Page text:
Good morning and welcome to your thirty-sixth meditation. Remember when you were a kid and you used to ask your friends to play? What a beautiful way to propose spending time together. Of course, as adults we have our ways of expressing the same thing: “you wanna hang out?”, “let’s get together”, “we should go for a coffee”. But do these phrases, more adult-appropriate as they may be, really express the same thing as that old childhood invitation? Is replacing “playing” with “hanging out” or “getting together” not indicative of a shift in attitude toward the act of coming together, and also of how we live life as adults versus how we do as children? The idea of “hanging”, or of “chilling”, suggests inactivity, repose, something static and reliable. And the still more bland “get together” sounds like the action is finished before it has even started. Like you meet up with someone, and the mission has already been accomplished. “Play”, on the other hand, suggests activity, adventure, the unexpected, improvisation, exploration, imagination.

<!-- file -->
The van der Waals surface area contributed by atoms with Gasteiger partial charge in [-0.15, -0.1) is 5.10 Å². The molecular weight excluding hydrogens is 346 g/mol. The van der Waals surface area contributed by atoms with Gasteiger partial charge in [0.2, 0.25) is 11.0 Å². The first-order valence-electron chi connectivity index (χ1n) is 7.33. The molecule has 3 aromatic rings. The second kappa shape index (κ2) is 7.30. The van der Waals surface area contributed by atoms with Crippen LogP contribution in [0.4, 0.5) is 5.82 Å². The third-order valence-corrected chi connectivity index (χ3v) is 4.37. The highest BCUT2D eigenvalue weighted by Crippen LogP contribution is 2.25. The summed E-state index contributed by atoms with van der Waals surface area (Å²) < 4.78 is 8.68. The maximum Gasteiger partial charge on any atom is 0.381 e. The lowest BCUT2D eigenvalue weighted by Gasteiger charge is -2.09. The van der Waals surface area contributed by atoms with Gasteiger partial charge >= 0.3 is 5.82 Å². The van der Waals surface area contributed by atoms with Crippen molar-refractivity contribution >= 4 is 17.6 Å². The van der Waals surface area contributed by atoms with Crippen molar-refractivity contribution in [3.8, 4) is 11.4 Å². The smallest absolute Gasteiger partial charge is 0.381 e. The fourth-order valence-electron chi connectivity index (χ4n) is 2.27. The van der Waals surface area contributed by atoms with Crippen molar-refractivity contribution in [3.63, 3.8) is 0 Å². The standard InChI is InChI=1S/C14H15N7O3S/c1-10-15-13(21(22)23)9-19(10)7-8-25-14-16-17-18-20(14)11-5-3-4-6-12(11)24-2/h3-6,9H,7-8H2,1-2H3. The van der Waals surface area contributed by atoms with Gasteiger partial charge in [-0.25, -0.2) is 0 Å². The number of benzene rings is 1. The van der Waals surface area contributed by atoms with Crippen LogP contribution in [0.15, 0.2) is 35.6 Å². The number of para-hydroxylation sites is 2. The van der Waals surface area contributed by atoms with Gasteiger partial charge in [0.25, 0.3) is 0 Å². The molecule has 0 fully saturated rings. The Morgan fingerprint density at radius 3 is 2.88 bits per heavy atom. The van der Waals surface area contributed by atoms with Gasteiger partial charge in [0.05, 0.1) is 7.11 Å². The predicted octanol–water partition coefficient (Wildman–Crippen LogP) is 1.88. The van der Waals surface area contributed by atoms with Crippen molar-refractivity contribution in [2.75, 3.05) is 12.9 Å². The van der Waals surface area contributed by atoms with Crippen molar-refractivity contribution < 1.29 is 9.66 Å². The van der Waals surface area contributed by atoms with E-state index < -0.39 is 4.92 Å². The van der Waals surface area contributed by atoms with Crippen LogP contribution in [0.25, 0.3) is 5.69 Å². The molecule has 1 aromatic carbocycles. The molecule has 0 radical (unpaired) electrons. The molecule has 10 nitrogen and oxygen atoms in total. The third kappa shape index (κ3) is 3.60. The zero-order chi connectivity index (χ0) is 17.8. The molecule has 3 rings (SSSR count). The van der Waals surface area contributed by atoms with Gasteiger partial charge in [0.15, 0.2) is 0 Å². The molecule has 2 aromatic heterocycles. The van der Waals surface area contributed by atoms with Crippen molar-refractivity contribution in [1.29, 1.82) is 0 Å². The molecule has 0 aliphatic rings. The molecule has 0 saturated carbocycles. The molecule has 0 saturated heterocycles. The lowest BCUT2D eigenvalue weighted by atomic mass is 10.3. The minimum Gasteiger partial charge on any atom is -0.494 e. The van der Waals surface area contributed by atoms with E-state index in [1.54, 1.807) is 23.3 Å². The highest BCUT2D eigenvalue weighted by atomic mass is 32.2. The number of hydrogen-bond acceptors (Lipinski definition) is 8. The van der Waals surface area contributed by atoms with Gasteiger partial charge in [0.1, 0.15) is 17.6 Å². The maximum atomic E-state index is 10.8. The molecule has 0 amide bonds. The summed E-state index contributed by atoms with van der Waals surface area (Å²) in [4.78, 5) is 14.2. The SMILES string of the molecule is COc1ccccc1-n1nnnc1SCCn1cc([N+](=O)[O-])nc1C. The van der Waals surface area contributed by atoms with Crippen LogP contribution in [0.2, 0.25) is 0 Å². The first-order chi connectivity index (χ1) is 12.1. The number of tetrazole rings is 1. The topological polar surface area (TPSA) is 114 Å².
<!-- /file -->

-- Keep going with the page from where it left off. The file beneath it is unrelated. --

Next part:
Of course, we’re not always in the mood for adventure and the unexpected. Sometimes, burdened by all the pressures and responsibilities of adult life, we just want to relax. And that’s fine. We need that. It is important. The problem occurs when our life only consists of pressure and responsibility on the one hand, and repose on the other. When we lose touch with our childish need to explore and improvise. When we forget how to play.
So how do we get back there? How do we regain that state of play that we so readily achieved as kids? Well, perhaps unsurprisingly, there is no prescribed way to play. And, in a way, that’s the point. In order to play, you have to be open to possibility – ready to reimagine the rules of the game at any moment. Having a sense of humour helps. This is because humour requires attentiveness, and creative interpretation of the moment. Indeed, a really fundamental aspect of play is simply being present. Not worrying about why you’re playing or what will result from it. But just doing what you are doing because you enjoy it.
Some common ways to engage in play include sports, music, art, writing, acting, joking, and games. But you can also achieve a state of play simply while having a good conversation, or even when you are just alone with your thoughts. Anything that involves a degree of creativity and improvisation really. So don’t be afraid to play. Let your inner child free and see all the wonderful discovery, fun, and happiness that it yields. Keep it up. You’re doing great. Have a wonderful day.